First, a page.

Young people unfairly treated when stopped and searched should not hesitate to lodge complaints, the Mayor has agreed, during questioning by Sian Berry AM today at Mayor’s Question Time.

Sian pointed to issues of systemic police bias against Black Londoners, including disproportion in stop and search and being twice as likely to be fined under coronavirus laws. She expressed concern that the police are not taking the issue seriously and relying heavily on low numbers of official complaints to deny the problem.

The Mayor agreed with Sian that young people who are stopped and searched should register formal complaints, and referred to the ‘anger and humiliation’ he felt when he was stopped and searched as a young man because of the colour of his skin.

He said: “Growing up in south London I lost count of the number of times I was stopped and searched.”

Sian has been told by constituents, including young Black Londoners who are repeatedly stopped and treated rudely or badly by police, that they are very reluctant to make any formal complaints or reports, and don’t want to prolong contact with the police. She asked the Mayor if he could encourage more young people to come forward when they feel mistreated.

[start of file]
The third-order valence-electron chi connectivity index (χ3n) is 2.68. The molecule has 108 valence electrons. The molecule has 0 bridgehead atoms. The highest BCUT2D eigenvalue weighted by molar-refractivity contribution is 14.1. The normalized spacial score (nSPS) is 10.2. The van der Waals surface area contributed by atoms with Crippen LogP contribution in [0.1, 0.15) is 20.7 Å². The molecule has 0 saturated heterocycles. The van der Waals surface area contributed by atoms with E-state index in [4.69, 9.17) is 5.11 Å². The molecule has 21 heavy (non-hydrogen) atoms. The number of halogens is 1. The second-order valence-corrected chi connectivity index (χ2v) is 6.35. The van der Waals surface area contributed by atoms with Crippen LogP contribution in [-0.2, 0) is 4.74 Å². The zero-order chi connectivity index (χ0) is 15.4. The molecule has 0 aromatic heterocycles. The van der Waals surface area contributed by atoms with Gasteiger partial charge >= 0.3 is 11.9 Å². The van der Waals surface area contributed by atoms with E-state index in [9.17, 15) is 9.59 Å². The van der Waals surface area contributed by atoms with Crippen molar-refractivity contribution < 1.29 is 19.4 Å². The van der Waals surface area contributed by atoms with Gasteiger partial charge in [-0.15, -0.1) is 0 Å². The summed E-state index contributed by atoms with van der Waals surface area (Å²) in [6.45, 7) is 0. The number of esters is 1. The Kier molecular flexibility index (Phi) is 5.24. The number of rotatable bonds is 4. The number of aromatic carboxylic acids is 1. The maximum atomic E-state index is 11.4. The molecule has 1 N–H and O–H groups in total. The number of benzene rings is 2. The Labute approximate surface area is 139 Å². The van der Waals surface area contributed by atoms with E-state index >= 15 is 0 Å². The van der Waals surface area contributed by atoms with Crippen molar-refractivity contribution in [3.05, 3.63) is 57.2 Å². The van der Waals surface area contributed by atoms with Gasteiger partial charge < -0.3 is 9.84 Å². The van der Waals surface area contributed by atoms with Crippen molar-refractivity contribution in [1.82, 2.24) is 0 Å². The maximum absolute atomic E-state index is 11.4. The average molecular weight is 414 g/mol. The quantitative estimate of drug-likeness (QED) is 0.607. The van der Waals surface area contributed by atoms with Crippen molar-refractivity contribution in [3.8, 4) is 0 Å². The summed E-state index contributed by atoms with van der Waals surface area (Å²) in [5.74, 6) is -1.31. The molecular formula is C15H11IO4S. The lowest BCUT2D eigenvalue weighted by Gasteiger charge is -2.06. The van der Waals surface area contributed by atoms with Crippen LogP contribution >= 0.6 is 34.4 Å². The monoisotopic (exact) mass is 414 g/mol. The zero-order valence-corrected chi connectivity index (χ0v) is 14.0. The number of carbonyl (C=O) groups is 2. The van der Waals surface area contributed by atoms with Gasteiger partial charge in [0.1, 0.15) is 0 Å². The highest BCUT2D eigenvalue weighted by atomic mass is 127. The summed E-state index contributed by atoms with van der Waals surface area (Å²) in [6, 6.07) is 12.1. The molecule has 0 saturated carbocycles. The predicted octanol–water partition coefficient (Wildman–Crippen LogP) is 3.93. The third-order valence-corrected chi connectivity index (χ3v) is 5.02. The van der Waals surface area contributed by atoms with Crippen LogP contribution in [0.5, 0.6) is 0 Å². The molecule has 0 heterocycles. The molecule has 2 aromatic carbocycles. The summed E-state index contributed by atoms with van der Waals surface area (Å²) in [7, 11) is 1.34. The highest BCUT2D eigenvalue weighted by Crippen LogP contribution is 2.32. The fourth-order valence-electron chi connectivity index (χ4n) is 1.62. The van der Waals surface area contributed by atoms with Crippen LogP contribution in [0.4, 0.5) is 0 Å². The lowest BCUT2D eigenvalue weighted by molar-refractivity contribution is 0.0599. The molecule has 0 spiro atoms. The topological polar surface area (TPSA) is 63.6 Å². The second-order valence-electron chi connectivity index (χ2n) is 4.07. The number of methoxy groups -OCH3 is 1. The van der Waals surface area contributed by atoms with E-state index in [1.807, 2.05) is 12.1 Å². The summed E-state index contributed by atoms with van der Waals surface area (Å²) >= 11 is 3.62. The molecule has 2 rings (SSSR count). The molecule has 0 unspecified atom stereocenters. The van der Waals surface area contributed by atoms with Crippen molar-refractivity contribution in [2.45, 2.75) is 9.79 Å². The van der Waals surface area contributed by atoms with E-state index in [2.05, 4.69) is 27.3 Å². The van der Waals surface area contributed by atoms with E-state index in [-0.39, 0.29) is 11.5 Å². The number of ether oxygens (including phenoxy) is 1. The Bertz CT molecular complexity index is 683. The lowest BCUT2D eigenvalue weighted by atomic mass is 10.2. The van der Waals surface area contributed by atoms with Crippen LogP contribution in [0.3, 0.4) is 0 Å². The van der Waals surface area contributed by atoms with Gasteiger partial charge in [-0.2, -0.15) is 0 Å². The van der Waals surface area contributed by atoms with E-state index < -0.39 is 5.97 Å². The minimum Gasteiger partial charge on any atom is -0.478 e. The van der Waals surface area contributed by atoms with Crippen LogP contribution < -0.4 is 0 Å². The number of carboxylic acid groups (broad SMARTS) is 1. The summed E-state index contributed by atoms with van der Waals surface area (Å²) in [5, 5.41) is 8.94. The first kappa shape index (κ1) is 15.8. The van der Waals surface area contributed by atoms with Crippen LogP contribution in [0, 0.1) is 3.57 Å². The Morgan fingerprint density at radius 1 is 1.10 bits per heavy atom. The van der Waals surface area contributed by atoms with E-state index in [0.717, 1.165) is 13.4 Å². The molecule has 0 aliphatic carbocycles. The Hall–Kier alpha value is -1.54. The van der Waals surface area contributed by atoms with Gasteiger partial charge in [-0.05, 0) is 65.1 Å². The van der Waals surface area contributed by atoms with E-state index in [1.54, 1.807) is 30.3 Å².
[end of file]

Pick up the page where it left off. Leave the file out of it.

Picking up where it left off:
The Mayor said: “I say to all Londoners if you are unhappy with the experience you’ve received from the police, or any public servants … please report it. Unless you report it no action can be taken.”

Sian Berry says:

Londoners have been reaching out to me to tell me about their experiences of mistreatment and their reluctance to get involved in formal complaints. They need reassuring that their issues will be taken seriously at the top.

Today we heard the Mayor clearly call for more young people to come forward to complain when they are treated badly by police, and I can’t echo this enough.

More comprehensive evidence from those affected will help force the Met to admit the problem and take the steps needed to regain the trust and confidence of Londoners.

When the problems with disproportionate policing have been brought up by Sian in the past, the Metropolitan Police Commissioner has said: “I have not gone back to them (police officers) and said ‘I am concerned about disproportionality please stop acting in this manner that will lead to disproportionality’ because I don’t see that as an issue that it is appropriate to do this about.” [1]

Black Londoners are twice as likely to be issued with a fixed penalty notice under new coronavirus powers, as well as disproportionately facing harsher police tactics like tasers, stop and search and spit hoods.